The hamlet of Pednor near Chesham is reputedly haunted by a road ghost. It is said the apparition has been seen at Pednor Bottom, a valley just south of Pednor. Unfortunately key details change depending upon which version of the experiences you read. Within a short period of time the apparition was reportedly experienced twice. Read More »
A ghostly horseman is said to gallop through the lanes of Penn in the night shrieking with laughter, he disappears as fast as he appears.
The spirit is identified as that of an 18th century farm labourer.
Directions: Penn lies to the East of High Wycombe on the B474.
There is a ghost legend attached to Slaptonbury Mill, of which not even ruins remain. Read More »
St Bartholomews Church is a Grade I listed building and dates back to the 12th century. There is a folk good luck custom associated with weddings at St Batholomews, where the groom is expected to lift his bride over the church gate after the ceremony. To ensure this is done the church gate is usually kept locked on such occasions. Read More »
The 15th century Boot & Slipper Public House, part of the Chef & Brewer chain has a reputation of being haunted by a ghost that is usually felt rather than seen. Read More »
During the sixteenth several martyrs were burned in Amersham on charges of heresy and the strong conviction of their beliefs. The Chequers at 51 London Road, which dates from the 15th century had a possible involvement with these sad deaths and it is speculated that the long reputed haunting of the inn may be related to them. Read More »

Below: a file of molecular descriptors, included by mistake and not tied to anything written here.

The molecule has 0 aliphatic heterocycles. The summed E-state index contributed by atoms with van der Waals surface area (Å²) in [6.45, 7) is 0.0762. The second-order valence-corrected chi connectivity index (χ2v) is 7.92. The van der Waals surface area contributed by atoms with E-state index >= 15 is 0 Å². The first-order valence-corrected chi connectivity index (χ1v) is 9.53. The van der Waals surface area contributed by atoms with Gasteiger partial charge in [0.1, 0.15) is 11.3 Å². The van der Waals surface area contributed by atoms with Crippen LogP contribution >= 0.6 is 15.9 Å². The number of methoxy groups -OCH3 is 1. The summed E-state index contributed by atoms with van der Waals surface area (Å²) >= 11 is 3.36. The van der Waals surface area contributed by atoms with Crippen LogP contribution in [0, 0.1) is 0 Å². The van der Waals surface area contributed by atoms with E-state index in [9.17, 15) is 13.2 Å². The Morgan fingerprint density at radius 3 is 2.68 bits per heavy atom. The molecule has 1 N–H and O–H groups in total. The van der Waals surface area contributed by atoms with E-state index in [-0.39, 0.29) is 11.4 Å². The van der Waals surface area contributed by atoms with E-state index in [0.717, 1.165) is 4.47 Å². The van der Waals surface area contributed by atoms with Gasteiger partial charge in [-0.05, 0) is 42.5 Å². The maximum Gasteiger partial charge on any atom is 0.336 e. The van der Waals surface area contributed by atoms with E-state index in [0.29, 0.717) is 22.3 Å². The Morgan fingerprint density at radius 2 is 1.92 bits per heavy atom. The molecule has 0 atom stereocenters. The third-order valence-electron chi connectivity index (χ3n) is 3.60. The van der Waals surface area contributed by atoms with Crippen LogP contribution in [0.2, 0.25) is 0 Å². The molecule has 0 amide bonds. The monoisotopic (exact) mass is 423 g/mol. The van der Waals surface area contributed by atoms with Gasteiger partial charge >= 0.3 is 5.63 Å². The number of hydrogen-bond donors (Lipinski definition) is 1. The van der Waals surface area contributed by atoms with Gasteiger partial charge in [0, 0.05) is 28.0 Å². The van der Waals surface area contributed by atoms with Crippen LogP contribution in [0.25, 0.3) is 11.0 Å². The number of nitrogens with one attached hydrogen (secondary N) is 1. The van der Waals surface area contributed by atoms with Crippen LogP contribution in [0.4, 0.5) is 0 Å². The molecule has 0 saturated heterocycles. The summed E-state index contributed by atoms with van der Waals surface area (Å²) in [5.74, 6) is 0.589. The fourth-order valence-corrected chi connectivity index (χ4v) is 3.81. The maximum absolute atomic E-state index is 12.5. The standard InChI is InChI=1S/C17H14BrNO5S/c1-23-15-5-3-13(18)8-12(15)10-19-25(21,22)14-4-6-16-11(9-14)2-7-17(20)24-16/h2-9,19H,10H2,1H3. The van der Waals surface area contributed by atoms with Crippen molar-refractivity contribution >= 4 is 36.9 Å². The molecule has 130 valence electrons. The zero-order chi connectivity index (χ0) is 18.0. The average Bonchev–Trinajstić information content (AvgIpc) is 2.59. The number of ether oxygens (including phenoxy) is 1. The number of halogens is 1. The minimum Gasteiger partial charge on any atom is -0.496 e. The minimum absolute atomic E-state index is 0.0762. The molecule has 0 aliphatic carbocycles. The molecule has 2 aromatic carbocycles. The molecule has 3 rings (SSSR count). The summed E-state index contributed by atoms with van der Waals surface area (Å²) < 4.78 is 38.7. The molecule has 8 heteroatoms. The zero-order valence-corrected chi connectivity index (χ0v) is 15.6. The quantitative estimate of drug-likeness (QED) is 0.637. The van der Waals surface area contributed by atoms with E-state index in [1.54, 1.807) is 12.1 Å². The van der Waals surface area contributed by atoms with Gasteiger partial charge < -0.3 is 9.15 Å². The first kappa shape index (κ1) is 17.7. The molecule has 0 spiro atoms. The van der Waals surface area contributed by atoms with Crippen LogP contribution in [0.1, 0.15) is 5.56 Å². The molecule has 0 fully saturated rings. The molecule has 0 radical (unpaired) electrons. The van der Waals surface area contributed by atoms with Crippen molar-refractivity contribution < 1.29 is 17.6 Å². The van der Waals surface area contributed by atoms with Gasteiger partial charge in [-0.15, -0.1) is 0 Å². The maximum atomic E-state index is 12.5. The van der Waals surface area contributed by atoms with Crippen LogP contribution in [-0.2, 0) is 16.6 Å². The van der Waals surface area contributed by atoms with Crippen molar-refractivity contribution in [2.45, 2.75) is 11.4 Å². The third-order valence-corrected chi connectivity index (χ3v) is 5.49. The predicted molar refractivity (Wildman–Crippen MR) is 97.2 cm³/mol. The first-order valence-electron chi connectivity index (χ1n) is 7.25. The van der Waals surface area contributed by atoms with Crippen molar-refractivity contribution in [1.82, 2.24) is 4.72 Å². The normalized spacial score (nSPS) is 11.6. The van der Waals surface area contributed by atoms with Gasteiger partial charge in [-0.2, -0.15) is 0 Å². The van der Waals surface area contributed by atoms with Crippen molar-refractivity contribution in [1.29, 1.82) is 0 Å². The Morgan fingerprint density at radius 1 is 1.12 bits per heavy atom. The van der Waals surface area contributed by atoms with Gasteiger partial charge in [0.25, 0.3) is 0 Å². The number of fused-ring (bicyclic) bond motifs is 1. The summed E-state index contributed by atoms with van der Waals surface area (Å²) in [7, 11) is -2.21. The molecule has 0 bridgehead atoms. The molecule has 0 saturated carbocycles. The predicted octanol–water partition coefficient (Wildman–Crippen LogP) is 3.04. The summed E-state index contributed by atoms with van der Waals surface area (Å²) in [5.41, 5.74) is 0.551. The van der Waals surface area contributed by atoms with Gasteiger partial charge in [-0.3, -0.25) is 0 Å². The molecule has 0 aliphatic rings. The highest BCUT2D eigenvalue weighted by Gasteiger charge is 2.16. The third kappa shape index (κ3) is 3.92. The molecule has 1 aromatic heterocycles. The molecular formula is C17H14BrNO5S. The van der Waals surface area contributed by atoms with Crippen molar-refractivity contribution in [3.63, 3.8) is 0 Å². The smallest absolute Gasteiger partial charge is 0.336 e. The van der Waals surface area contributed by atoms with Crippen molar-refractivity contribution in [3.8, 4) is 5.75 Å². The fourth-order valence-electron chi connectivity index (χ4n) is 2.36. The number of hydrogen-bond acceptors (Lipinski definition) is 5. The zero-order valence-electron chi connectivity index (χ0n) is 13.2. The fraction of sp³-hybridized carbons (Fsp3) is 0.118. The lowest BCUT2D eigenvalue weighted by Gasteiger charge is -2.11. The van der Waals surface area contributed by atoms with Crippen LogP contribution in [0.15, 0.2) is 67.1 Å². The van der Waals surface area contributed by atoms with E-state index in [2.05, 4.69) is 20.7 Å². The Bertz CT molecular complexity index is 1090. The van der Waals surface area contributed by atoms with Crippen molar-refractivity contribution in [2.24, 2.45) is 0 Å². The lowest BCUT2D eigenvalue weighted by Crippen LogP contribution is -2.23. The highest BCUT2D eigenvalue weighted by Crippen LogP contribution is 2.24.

The reputedly haunted Grade II listed Crown was originally an old coaching inn dating back to the 16th century or 17th century* and now forms part of the Dhillon Group's family of modern coaching inns. Read More »
The Duck public house closed in 2009 and was demolished the following year, so we will probably learn nothing anything new from this reputedly haunted building. Luckily the following article entitled 'Ghostly goings-on puzzle pub couple ' was published in the Bucks Herald on 18 February 2004. Read More »
Possibly having been located at 2 Yardley Road, the Dun Cow inn is now long gone. In his almanac ‘Olney, Bucks’ (1907), Oliver Ratcliff gives the following story about the pub. ‘The old Dun Cow Inn, which stood on the Yardley Road, was also reported to be haunted. Read More »
Originally known as The Ship and dating from 1213, The Royal Standard of England on Brindle Lane, Beaconsfield is thought to be the oldest Free House in England and is reputedly haunted by two ghosts. Read More »
Two ghosts are thought to haunt this old 16th century coaching inn said to have been built from timbers taken from old ships. One of the ghosts is reputedly a serving wench dating from the 17th century and the second ghost, according to their website is a mystery.
The Two Brewers public house is a Grade II listed building which according to the 1907 ‘Olney, Bucks’ almanac by Oliver Ratcliff has a Devil legend associated with it. ‘There is an inn, called the Two Brewers, which he used to visit frequently, causing the host to play the fool and dance at his bidding. Read More »
The White Hart Hotel was originally an 18th century coaching inn and is said to be reputedly haunted, though I am unsure as of yet what the details of the haunting may be.